i became interested in contemporary composed music, freer forms, electronic music, philosophy, esoteric math, rosicrucianism, poetry (specifically william blake), noise music, plato's timaeus, george berkeley's treatise concerning the principles of human understanding, gnosticism, martin heidegger's introduction to metaphysics, symbolic logic, meteorology, ornithology, immanuel kant's introduction to logic, ......Folktronics is my attempt to meld my own style, combining these elements.

my recent cd is called Barnyard Electronics and it represents my latest efforts in this regard. i'm very interested in a Post Modern, Post Structuralist vision. i just got off the phone with my good friend Jim Woodring and described this idea to him and he said," well i think you nailed it." for me this is the greatest glory, to have another artist that you admire, let you know they appreciate what you are up to. i can work for years on a compliment like that.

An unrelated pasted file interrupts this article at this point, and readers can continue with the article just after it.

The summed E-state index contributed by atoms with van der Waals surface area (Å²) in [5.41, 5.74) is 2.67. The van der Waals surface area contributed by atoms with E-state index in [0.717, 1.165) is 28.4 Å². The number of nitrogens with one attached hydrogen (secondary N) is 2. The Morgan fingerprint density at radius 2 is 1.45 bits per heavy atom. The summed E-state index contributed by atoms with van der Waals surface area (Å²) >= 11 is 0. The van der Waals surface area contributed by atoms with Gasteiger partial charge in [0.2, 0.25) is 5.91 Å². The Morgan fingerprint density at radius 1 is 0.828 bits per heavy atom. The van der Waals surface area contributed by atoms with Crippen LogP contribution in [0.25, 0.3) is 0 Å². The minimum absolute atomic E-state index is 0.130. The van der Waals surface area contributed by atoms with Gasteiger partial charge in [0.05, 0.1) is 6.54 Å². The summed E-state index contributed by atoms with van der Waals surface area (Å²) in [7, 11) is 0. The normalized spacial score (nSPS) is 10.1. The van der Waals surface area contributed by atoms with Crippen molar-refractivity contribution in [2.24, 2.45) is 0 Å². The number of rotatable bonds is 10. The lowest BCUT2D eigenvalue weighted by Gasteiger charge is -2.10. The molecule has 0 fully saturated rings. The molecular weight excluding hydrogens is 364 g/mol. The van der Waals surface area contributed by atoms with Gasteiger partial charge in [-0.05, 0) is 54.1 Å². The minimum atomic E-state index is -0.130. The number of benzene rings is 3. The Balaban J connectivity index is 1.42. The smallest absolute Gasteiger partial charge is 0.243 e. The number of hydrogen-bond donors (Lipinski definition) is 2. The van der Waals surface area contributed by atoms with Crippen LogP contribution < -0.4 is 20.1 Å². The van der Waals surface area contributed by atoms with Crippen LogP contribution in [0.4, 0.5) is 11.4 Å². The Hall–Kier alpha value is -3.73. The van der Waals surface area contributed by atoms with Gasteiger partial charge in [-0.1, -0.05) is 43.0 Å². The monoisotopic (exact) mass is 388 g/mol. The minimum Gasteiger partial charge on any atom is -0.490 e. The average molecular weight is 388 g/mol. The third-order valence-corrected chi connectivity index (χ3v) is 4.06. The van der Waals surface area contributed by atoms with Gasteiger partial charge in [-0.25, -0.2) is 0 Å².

the way that oscillators are used in synthesized music, as a basis for sound, is a way that the banjo can be used, or other folk instruments. as a waveform generator that can be used to make these epic pieces. and with sampling, we can re-contextualize sounds and make new configurations and architectures of music.

the old records have already been done. they were/are really cool, but i don't think i can compete with them, nor do i want to. no matter how old the music is, somebody thought it up. i'm more interested in that moment when someone said, "hey, what if we did this?"

another way to look at my work is as re-purposed obsolescence. i relate to visual artists, and also the type of artists who make things because they can't stop doing so. this era is so perfect for this type of endeavor. cheap plane tickets, cheap gear. people that are interested in music. places to play, computers. everything has really been leading up to this in my view. and it's a great thing. there exists more great music being done now than ever, and more great gear to work with. Yikes. welcome to my folktronics site.